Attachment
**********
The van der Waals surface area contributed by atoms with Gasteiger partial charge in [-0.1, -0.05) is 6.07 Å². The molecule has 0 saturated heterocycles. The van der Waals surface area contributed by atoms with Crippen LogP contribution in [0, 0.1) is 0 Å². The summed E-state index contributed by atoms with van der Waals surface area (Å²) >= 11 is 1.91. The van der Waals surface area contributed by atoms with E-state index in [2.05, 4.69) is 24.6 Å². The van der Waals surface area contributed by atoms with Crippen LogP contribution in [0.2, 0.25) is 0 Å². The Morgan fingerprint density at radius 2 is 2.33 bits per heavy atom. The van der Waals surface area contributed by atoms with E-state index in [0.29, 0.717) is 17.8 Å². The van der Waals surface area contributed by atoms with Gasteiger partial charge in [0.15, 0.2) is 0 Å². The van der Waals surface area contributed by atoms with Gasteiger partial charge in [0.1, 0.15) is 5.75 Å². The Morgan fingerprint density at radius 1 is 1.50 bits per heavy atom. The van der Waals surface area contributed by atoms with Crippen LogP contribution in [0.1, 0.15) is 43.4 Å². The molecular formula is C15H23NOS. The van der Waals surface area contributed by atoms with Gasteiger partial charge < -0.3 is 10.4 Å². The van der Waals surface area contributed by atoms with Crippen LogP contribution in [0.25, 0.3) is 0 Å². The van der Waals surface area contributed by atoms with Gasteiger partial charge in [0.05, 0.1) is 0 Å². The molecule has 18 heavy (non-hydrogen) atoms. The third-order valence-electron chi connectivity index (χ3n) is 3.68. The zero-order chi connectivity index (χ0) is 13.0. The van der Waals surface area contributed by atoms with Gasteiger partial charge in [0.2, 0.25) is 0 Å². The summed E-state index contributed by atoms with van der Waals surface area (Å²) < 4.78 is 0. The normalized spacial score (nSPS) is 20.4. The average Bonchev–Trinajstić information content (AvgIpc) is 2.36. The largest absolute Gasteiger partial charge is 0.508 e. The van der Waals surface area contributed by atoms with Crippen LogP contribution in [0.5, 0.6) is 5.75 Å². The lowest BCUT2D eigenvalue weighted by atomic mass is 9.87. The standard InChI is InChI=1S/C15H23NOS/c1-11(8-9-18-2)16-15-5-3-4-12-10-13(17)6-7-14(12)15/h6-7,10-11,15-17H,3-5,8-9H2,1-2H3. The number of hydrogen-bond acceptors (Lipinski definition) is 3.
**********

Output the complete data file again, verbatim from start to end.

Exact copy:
The van der Waals surface area contributed by atoms with Gasteiger partial charge in [-0.1, -0.05) is 6.07 Å². The molecule has 0 saturated heterocycles. The van der Waals surface area contributed by atoms with Crippen LogP contribution in [0, 0.1) is 0 Å². The summed E-state index contributed by atoms with van der Waals surface area (Å²) >= 11 is 1.91. The van der Waals surface area contributed by atoms with E-state index in [2.05, 4.69) is 24.6 Å². The van der Waals surface area contributed by atoms with Crippen LogP contribution in [0.2, 0.25) is 0 Å². The Morgan fingerprint density at radius 2 is 2.33 bits per heavy atom. The van der Waals surface area contributed by atoms with E-state index in [0.29, 0.717) is 17.8 Å². The van der Waals surface area contributed by atoms with Gasteiger partial charge in [0.15, 0.2) is 0 Å². The van der Waals surface area contributed by atoms with Gasteiger partial charge in [0.1, 0.15) is 5.75 Å². The Morgan fingerprint density at radius 1 is 1.50 bits per heavy atom. The van der Waals surface area contributed by atoms with Crippen LogP contribution in [0.1, 0.15) is 43.4 Å². The molecular formula is C15H23NOS. The van der Waals surface area contributed by atoms with Gasteiger partial charge < -0.3 is 10.4 Å². The van der Waals surface area contributed by atoms with Crippen LogP contribution in [0.25, 0.3) is 0 Å². The van der Waals surface area contributed by atoms with Gasteiger partial charge in [0.05, 0.1) is 0 Å². The molecule has 18 heavy (non-hydrogen) atoms. The third-order valence-electron chi connectivity index (χ3n) is 3.68. The zero-order chi connectivity index (χ0) is 13.0. The van der Waals surface area contributed by atoms with Gasteiger partial charge in [0.2, 0.25) is 0 Å². The summed E-state index contributed by atoms with van der Waals surface area (Å²) < 4.78 is 0. The normalized spacial score (nSPS) is 20.4. The average Bonchev–Trinajstić information content (AvgIpc) is 2.36. The largest absolute Gasteiger partial charge is 0.508 e. The van der Waals surface area contributed by atoms with Crippen LogP contribution in [0.5, 0.6) is 5.75 Å². The lowest BCUT2D eigenvalue weighted by atomic mass is 9.87. The standard InChI is InChI=1S/C15H23NOS/c1-11(8-9-18-2)16-15-5-3-4-12-10-13(17)6-7-14(12)15/h6-7,10-11,15-17H,3-5,8-9H2,1-2H3. The number of hydrogen-bond acceptors (Lipinski definition) is 3.